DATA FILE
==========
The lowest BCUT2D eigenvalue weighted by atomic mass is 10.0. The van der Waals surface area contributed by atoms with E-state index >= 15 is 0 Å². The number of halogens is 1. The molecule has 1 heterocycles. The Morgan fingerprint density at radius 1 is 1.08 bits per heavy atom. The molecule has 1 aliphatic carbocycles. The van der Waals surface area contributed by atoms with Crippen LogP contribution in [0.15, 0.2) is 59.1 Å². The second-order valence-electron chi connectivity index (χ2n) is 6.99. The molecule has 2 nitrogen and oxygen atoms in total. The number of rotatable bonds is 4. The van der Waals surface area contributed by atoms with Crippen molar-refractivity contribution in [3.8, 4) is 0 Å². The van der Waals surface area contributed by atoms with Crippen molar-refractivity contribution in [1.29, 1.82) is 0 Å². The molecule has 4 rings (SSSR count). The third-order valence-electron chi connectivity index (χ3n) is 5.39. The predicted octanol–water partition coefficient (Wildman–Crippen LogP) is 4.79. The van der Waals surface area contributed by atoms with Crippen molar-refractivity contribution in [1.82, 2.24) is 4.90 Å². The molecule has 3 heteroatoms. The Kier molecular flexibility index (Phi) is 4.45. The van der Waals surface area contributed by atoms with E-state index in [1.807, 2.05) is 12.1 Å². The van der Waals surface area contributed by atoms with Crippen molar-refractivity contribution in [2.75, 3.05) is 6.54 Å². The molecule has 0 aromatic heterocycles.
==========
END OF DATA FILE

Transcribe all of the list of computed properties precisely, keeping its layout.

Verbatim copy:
The lowest BCUT2D eigenvalue weighted by atomic mass is 10.0. The van der Waals surface area contributed by atoms with E-state index >= 15 is 0 Å². The number of halogens is 1. The molecule has 1 heterocycles. The Morgan fingerprint density at radius 1 is 1.08 bits per heavy atom. The molecule has 1 aliphatic carbocycles. The van der Waals surface area contributed by atoms with Crippen LogP contribution in [0.15, 0.2) is 59.1 Å². The second-order valence-electron chi connectivity index (χ2n) is 6.99. The molecule has 2 nitrogen and oxygen atoms in total. The number of rotatable bonds is 4. The van der Waals surface area contributed by atoms with Crippen molar-refractivity contribution in [3.8, 4) is 0 Å². The van der Waals surface area contributed by atoms with Crippen molar-refractivity contribution in [1.29, 1.82) is 0 Å². The molecule has 4 rings (SSSR count). The third-order valence-electron chi connectivity index (χ3n) is 5.39. The predicted octanol–water partition coefficient (Wildman–Crippen LogP) is 4.79. The van der Waals surface area contributed by atoms with Crippen molar-refractivity contribution in [1.82, 2.24) is 4.90 Å². The molecule has 3 heteroatoms. The Kier molecular flexibility index (Phi) is 4.45. The van der Waals surface area contributed by atoms with E-state index in [1.807, 2.05) is 12.1 Å². The van der Waals surface area contributed by atoms with Crippen molar-refractivity contribution in [2.75, 3.05) is 6.54 Å². The molecule has 0 aromatic heterocycles.